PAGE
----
Panasonic Lumix DMC-GH1

Panasonic Lumix DMC-GH1 gallery

Landscape: 5.46MB, Program, 1/640, f9, 100 ISO, 14-140mm at 14mm (equivalent to 28mm)

  This first shot was taken with the Lumix GH1 and its 14-140mm kit lens under bright light at its lowest 100 ISO sensitivity and therefore represents ideal conditions.

The crops contain plenty of detail and as you’d hope, are bereft of noise. The metering has underexposed a little here though, perhaps fooled by the white hull dominating the frame, although you’ll see more under-exposures later. While coloured fringing is absent in the image – we believe due to in-camera processing – it does become softer towards the edges.

     

Landscape: 7.02MB, Program, 1/400, f7.1, 100 ISO, 14-140mm at 14mm (equivalent to 28mm)

  Another shot under bright light with the lens zoomed-out and a sensitivity of 100 ISO.

This was taken virtually at ground level, where the GH1’s articulated screen made composition much easier.

Once again though, the GH1 has arguably under-exposed a little, and the image becomes soft towards the edges.<

     

Landscape: 5.53MB, Program, 1/1000, f11, 200 ISO, 14-140mm at 41mm (equivalent to 82mm)

    The steamship Earnslaw was in dock at the time of testing, but we stood back and zoomed-in the lens into an equivalent of 82mm for a short-telephoto image.

The boost in sensitivity to 200 ISO hasn’t had a detrimental effect on noise levels, with the crops remaining clean and detailed. Once again, there’s an almost eerie absence of coloured fringing thanks to in-camera reduction, but while the image isn’t soft, it’s also lacking the bite of many consumer rivals.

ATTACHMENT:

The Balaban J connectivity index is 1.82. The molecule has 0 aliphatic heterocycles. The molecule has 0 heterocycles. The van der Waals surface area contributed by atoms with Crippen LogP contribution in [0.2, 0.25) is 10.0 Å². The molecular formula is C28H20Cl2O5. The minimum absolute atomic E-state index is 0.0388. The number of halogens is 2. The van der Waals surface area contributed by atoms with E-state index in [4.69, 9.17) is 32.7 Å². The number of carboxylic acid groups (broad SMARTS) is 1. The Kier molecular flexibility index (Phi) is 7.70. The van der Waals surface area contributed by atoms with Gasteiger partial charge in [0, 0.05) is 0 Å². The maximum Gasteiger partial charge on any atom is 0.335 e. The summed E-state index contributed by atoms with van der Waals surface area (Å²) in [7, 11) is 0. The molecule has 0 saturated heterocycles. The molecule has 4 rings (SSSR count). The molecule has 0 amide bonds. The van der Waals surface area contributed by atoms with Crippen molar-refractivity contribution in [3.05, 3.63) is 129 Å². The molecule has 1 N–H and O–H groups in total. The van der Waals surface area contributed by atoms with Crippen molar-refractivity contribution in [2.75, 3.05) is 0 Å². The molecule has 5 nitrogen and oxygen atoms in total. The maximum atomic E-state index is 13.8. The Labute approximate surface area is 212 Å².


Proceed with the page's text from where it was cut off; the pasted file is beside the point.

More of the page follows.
Portrait: 5.41MB, Aperture Priority, 1/2500, f5.8, 200 ISO, 14-140mm at 78mm (equivalent to 156mm)

  For this portrait we zoomed the 14-140mm kit lens to around halfway through its range and selected the smallest f-number in Aperture Priority. The GH1 was left at 200 ISO and face detection set for the AF mode.

Face Detection easily locked-onto the subject here, and again the increase to 200 ISO hasn’t had any detrimental impact on the quality.

At an equivalent of 156mm with the maximum aperture, we’ve managed to blur the background, and if desired, a smaller depth-of-field can be achieved by standing back and zooming-further.

     

Action: 5.49MB, Shutter Priority, 1/640, f5.8, 100 ISO, 14-140mm at 140mm (equivalent to 280mm)

  To test the GH1’s action capabilities, we headed to the World-famous Shotover Jet, set the camera to AFC and continuous shooting, then zoomed the lens to its maximum 280mm equivalent.

This first image in the sequence is almost 100% sharp, with only slight softening due to motion, but later images in the sequence became softer due to the AF not quite keeping up.

A bigger issue is a lack of live view between frames, making it tricky to update your angle.

     

Macro: 6.74MB, Program, 1/100, f5.8, 400 ISO, 14-140mm at 140mm (equivalent to 280mm)